Why three names in Bhutan?

Our name has social references to identify oneself. It is how we identify ourselves verbally in a larger social context. It has an impact on our sense of identity definition--Who am I? Am I a male or a female? Am I Bhutanese or an Indian? Am I a Buddhist or a Muslim?
Our name is the first thing that gets through the introduction, be it formal or informal. Our names are seen on the table during a conference. It is written on the top of our first email and is introduced first in an interview. Names are emphasized in the classroom, so that the students do not view themselves separated from the educational process. A name has its role to play in many situations. So, why not make our students explore about their names? What is the meaning it is rooted in? How did they get their names? Who gave their names? What is the story behind their name?
There are different naming systems across the globe and each system has its own significance, the cultural significance, hereditary importance, and belief system of our own birthplace. Many times there is a story behind a name. For example, my name is Dawa because I was born on Sunday. Therefore, encouraging students to develop a curiosity to learn about their names is important.
Many of the beautiful Bhutanese names have Buddhist ideas and meaning in it. Kelzang means one born with good fortune, Sonam is believed to have merit, Tashi is considered to be auspicious, and Tshering is wishing for long life to that person are a few examples. Being in a Buddhist country and follower of Buddhism, the names are given with a strong sense of belief in it. Many Bhutanese names are received from Rinpoches and lamas, such as the names of our many students. Most of their names have a strong meaning of Buddhist ideas and they cherish having one. The practice of requesting a name from a Rinpoche or lama after the birth of a child is still alive and popular in this region. There were also practices of receiving names from their elders like our parents or grandparents. But, few of the students have gotten their names from their grandparents and parents.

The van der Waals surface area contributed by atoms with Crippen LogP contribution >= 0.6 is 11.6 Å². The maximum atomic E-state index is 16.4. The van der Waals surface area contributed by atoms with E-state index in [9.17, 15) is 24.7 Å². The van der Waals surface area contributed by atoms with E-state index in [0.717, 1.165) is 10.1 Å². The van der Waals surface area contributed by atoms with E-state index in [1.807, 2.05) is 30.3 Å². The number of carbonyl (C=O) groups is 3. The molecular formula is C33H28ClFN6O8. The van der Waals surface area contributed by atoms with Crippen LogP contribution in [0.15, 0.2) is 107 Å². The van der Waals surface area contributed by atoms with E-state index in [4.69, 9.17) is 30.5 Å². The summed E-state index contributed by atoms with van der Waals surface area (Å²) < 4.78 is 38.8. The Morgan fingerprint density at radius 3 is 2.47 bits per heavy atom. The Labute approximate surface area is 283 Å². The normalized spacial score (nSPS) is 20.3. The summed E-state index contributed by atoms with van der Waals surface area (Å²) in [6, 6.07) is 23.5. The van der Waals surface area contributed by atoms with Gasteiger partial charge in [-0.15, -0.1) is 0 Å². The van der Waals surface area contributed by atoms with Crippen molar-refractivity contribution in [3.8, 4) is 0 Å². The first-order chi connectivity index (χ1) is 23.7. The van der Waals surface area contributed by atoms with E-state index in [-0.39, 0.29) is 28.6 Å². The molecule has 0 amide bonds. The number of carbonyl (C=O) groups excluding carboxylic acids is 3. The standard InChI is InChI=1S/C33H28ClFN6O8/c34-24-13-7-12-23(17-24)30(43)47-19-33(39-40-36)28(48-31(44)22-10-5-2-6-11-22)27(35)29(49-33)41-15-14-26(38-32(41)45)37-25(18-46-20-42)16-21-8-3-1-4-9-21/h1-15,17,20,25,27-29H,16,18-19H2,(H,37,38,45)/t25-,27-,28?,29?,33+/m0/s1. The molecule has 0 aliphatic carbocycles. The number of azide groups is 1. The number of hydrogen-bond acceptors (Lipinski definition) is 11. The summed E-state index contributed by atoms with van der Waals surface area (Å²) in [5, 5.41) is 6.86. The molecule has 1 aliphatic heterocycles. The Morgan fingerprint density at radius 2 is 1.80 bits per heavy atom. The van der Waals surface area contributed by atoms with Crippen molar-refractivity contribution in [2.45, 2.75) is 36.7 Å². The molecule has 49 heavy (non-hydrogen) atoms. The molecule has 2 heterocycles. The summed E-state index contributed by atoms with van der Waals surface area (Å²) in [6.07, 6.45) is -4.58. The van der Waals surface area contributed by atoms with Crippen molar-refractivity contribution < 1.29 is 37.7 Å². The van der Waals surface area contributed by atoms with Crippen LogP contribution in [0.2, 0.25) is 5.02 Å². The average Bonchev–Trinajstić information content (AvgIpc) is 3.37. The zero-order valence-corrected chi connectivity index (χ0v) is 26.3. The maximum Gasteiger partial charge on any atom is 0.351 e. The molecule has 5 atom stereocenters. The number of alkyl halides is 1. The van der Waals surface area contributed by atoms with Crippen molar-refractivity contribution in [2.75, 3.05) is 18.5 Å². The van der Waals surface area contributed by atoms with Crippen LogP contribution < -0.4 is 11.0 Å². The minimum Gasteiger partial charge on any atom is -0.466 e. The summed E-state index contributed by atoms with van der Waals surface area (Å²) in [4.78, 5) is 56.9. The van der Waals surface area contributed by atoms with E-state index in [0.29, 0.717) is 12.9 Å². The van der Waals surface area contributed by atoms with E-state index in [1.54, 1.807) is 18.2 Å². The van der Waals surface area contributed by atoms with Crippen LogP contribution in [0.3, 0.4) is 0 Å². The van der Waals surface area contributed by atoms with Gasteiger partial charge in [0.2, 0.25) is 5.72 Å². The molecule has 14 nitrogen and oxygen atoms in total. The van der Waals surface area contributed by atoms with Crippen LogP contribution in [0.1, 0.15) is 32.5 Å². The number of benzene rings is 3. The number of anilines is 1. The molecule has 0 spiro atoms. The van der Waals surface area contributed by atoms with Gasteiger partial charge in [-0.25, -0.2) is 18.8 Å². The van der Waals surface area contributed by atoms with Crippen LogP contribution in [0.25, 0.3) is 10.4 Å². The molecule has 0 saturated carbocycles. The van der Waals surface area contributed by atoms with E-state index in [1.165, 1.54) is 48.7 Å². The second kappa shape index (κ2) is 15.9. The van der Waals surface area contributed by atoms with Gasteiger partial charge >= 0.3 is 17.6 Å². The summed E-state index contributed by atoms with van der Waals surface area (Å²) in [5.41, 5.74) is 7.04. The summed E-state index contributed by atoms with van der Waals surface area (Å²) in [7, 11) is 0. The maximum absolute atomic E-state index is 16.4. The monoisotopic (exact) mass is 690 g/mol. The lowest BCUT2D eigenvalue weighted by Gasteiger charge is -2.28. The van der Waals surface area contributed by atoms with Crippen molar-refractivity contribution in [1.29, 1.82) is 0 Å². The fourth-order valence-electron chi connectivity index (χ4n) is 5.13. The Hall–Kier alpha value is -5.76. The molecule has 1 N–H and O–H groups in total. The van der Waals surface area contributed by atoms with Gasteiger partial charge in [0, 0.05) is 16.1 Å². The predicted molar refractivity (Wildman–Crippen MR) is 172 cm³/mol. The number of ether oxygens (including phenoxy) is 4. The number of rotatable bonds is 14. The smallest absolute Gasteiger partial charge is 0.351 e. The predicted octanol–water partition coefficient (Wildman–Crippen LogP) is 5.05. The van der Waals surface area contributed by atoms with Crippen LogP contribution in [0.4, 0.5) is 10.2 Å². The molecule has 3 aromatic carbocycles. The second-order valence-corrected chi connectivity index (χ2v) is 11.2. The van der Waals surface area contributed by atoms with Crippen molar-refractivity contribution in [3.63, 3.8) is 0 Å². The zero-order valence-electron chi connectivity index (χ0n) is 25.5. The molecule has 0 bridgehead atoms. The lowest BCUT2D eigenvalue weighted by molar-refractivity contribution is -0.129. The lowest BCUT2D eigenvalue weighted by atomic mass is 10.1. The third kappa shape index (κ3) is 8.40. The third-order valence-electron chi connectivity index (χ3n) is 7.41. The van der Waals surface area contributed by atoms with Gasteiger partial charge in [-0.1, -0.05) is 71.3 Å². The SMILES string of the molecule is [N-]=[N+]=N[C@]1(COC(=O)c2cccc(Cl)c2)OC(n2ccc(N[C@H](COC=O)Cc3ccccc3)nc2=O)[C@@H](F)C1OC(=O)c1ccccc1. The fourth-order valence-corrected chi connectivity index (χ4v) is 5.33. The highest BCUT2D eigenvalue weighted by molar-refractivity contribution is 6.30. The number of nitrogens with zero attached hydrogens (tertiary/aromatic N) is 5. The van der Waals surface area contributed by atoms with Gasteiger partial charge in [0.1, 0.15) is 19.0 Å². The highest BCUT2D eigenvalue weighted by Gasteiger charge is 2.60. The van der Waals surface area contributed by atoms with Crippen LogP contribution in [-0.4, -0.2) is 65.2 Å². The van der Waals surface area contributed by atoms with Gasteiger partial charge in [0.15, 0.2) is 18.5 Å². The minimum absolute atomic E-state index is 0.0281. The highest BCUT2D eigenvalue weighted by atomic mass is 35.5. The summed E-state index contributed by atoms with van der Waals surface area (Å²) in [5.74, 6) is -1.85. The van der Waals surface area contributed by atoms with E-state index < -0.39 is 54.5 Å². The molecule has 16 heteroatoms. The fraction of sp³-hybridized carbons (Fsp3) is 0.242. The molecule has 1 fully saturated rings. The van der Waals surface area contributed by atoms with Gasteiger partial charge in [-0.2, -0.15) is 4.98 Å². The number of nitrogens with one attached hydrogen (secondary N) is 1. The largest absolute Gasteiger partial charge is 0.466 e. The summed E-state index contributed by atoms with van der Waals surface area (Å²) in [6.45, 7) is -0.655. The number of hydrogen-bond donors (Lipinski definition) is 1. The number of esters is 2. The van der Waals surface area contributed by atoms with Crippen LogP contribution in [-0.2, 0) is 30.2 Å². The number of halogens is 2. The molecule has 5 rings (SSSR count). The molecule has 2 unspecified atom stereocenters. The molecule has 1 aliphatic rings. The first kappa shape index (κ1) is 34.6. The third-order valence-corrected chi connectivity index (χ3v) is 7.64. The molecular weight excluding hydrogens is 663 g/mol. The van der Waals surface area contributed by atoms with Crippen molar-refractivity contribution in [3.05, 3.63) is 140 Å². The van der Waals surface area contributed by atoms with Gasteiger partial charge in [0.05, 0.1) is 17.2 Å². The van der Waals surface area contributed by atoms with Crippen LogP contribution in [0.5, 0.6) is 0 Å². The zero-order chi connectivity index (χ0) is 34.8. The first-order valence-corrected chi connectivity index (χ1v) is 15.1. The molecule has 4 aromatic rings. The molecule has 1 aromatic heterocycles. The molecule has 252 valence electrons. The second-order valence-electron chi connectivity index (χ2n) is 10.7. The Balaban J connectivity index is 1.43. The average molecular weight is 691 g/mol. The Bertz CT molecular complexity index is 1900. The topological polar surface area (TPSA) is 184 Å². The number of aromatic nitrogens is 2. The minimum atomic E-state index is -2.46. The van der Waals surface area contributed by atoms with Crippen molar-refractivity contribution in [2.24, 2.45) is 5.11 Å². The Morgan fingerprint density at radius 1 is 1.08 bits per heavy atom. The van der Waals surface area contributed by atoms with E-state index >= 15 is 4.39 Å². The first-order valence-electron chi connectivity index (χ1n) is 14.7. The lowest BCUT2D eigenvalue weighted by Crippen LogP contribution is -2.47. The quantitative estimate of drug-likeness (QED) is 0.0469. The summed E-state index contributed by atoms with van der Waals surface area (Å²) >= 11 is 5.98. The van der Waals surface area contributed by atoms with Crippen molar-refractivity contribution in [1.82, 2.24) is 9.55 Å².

Most Bhutanese usually have a first and second name, however today if we look at the names of the upcoming generation we can hear three or more names, e.g.  Sonam T. Dorji and Kezang D. Wangmo are some common three names. I am wondering the origin of three names. Did Bhutanese ever have three names? What is the significance of a third name besides the first and second? Is it a family name? Is it a caste name? How are three names linked to our parents and grandparents? Is it a system of a name replicated from other urbanized culture? These are some of the questions we have to ask and reflect on it.
I was told by a couple Rinpoches that giving a name to a child these days is getting difficult. There are demands for their names and also preferences.
Bhutanese having three names do not include a family name except for Royal Lineages. Wangchuck dynasty has been the only example of Bhutanese having a family name. The introduction of three names is a wonder of an influence of Generation Z, I believe. Teaching the impact of the physical pressure on those existing age old system of naming in our respective region should be kept alive through education.